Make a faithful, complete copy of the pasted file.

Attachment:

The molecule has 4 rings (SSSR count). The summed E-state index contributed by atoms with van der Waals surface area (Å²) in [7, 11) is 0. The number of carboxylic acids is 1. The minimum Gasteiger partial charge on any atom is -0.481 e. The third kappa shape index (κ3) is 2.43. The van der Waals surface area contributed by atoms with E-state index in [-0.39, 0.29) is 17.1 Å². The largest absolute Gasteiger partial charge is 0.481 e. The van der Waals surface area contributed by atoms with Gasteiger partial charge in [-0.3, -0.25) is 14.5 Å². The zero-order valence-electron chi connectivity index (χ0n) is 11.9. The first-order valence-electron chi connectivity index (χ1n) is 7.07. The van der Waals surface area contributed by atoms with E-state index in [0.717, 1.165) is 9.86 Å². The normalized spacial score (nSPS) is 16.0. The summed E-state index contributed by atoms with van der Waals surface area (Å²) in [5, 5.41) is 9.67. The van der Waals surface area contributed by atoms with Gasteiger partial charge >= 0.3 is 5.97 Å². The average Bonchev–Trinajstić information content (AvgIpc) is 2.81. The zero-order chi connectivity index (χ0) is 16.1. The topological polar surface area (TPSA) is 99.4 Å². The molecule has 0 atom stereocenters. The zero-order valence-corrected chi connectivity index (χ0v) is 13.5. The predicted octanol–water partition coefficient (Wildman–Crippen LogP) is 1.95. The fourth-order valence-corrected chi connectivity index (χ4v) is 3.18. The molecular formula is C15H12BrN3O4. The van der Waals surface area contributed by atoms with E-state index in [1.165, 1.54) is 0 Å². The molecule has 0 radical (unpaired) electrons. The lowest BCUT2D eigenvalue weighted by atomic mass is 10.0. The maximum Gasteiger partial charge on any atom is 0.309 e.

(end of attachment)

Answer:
The molecule has 4 rings (SSSR count). The summed E-state index contributed by atoms with van der Waals surface area (Å²) in [7, 11) is 0. The number of carboxylic acids is 1. The minimum Gasteiger partial charge on any atom is -0.481 e. The third kappa shape index (κ3) is 2.43. The van der Waals surface area contributed by atoms with E-state index in [-0.39, 0.29) is 17.1 Å². The largest absolute Gasteiger partial charge is 0.481 e. The van der Waals surface area contributed by atoms with Gasteiger partial charge in [-0.3, -0.25) is 14.5 Å². The zero-order valence-electron chi connectivity index (χ0n) is 11.9. The first-order valence-electron chi connectivity index (χ1n) is 7.07. The van der Waals surface area contributed by atoms with E-state index in [0.717, 1.165) is 9.86 Å². The normalized spacial score (nSPS) is 16.0. The summed E-state index contributed by atoms with van der Waals surface area (Å²) in [5, 5.41) is 9.67. The van der Waals surface area contributed by atoms with Gasteiger partial charge >= 0.3 is 5.97 Å². The average Bonchev–Trinajstić information content (AvgIpc) is 2.81. The zero-order chi connectivity index (χ0) is 16.1. The topological polar surface area (TPSA) is 99.4 Å². The molecule has 0 atom stereocenters. The zero-order valence-corrected chi connectivity index (χ0v) is 13.5. The predicted octanol–water partition coefficient (Wildman–Crippen LogP) is 1.95. The fourth-order valence-corrected chi connectivity index (χ4v) is 3.18. The molecular formula is C15H12BrN3O4. The van der Waals surface area contributed by atoms with E-state index in [1.165, 1.54) is 0 Å². The molecule has 0 radical (unpaired) electrons. The lowest BCUT2D eigenvalue weighted by atomic mass is 10.0. The maximum Gasteiger partial charge on any atom is 0.309 e.